A disability can create significant challenges in your life, especially if this disability means you are no longer able to work. The Social Security Administration (SSA) has established a financial safety net for this very reason. Throughout your working life, you may have noticed a Social Security tax on your paycheck. That deduction goes toward funding Social Security Disability Insurance (SSDI). If you are no longer able to perform the work you used to because you’ve suffered an illness or developed a medical condition, you are entitled to receive SSDI if you meet certain eligibility requirements. Whether you need help filing your SSDI application or seeking an appeal if your previous application has been denied, we’re committed to helping you achieve a favorable outcome.
In order to receive SSDI benefits, you must meet certain qualifications outlined by the SSA. To be considered, you must first have worked in jobs in which you contributed to Social Security through earned wages. Second, you must be suffering from a medical condition that has caused you to become disabled, as defined by the SSA. Such a disability must be long-term or permanent in nature. Workers receive work credits that are based on total yearly wages or income derived from self-employment. Up to four credits are earned each year, and the amount of credits needed to qualify for SSDI benefits may vary.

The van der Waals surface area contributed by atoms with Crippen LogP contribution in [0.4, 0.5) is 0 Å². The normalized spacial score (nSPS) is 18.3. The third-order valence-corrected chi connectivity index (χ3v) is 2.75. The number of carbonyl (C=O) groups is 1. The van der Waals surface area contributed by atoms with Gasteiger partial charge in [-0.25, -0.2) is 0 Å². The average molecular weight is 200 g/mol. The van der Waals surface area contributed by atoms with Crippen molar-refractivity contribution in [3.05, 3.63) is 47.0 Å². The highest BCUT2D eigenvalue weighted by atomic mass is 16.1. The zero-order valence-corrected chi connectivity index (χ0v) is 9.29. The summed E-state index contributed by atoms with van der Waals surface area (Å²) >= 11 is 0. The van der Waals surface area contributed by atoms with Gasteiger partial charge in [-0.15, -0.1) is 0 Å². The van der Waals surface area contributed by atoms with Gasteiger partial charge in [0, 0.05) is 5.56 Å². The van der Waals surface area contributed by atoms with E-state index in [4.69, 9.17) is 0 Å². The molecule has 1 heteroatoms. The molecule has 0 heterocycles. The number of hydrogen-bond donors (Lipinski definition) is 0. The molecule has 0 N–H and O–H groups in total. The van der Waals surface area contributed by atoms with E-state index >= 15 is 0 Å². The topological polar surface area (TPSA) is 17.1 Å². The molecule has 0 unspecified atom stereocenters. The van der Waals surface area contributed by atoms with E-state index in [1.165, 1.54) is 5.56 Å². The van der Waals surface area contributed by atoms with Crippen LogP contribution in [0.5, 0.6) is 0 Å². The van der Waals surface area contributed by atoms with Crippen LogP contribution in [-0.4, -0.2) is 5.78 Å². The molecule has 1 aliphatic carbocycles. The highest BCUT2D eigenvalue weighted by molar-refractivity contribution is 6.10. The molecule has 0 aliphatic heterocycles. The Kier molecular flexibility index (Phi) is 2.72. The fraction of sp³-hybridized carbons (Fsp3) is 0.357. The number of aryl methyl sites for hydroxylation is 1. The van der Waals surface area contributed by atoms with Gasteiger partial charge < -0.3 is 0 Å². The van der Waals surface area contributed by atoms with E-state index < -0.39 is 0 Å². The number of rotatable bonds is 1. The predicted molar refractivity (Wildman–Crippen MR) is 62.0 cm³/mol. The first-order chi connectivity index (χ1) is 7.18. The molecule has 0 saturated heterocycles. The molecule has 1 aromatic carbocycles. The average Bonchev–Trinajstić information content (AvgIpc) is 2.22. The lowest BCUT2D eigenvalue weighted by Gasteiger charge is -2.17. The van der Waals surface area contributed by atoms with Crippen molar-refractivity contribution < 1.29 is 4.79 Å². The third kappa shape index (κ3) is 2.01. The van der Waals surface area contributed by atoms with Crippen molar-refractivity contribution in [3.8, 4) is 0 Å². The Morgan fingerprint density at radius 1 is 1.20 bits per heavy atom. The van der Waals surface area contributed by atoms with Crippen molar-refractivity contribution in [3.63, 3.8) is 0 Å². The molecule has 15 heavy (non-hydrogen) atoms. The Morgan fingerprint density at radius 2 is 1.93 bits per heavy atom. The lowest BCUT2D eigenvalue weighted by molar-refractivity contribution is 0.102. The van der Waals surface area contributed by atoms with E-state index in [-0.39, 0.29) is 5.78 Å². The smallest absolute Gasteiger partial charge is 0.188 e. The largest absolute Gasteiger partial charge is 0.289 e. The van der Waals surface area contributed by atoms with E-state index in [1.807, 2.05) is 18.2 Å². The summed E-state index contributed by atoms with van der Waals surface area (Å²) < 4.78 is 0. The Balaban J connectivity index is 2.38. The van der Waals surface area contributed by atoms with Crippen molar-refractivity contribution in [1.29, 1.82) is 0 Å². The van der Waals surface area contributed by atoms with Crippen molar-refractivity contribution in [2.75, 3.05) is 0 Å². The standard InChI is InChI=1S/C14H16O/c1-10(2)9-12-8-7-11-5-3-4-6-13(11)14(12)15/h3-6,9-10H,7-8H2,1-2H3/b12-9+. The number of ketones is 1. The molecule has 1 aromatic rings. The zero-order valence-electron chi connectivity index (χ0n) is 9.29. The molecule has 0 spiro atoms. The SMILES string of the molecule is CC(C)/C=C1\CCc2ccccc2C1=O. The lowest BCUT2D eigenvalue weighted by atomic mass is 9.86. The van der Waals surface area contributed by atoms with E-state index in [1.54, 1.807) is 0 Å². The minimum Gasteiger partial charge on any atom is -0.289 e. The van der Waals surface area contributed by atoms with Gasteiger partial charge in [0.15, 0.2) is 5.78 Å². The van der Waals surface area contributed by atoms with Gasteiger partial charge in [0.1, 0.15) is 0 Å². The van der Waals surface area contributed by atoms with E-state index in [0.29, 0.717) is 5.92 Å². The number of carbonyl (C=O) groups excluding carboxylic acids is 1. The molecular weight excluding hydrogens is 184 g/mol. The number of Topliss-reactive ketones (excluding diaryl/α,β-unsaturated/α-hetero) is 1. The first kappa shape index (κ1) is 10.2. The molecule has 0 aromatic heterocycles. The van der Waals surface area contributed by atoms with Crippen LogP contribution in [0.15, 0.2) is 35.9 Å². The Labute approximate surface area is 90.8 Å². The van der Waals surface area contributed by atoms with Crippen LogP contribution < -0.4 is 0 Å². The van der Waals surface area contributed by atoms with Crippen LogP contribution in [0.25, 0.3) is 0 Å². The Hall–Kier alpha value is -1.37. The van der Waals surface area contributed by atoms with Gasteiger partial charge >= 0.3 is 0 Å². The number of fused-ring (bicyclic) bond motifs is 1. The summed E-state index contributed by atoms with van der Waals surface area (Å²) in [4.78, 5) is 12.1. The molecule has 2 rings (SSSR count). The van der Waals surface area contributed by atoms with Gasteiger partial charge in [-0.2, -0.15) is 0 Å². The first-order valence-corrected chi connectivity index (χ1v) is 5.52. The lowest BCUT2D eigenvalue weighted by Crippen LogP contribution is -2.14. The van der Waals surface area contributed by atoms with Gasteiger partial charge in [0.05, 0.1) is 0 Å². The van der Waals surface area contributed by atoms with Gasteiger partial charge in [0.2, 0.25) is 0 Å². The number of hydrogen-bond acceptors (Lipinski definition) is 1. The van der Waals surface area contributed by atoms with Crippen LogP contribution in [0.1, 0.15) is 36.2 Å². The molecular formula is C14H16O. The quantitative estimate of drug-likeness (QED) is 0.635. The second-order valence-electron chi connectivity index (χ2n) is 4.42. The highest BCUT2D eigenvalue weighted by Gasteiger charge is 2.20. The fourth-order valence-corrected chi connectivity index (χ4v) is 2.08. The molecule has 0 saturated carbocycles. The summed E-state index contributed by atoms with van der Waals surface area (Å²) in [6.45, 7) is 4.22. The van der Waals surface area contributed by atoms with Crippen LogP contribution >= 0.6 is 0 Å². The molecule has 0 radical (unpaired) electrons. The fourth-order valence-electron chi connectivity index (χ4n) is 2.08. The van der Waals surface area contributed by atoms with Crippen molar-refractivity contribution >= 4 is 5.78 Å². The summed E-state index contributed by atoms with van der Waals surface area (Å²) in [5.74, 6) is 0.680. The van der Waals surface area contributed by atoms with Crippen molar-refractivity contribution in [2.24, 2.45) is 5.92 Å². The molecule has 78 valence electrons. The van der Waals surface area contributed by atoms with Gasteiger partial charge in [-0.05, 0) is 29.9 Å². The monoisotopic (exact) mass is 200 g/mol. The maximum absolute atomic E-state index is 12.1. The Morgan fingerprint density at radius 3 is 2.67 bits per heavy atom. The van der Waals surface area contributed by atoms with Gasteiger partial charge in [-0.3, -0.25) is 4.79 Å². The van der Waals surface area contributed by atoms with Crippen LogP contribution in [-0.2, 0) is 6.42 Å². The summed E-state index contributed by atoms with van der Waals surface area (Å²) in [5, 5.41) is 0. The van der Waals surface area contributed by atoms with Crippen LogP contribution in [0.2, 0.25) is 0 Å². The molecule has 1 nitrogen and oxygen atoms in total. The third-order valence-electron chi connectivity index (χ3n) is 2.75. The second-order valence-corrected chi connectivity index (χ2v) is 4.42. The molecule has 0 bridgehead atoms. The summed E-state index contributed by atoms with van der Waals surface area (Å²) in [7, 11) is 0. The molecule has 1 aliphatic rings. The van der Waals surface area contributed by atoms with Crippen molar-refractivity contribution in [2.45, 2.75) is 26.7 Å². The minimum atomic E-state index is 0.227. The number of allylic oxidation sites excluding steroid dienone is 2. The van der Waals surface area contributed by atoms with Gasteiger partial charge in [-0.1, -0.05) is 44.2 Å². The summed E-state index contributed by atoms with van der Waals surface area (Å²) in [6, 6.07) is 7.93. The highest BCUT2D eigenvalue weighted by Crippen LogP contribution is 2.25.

The process of obtaining SSDI benefits can be complicated and frustrating. That’s why the dedicated legal team at Schott Law is here to answer your questions and guide you through the process so that you can access your hard-earned benefits. We’re ready to help you organize the necessary documents and file your claim. If your claim is denied, we can guide you through the appeals process and strive to secure a successful outcome.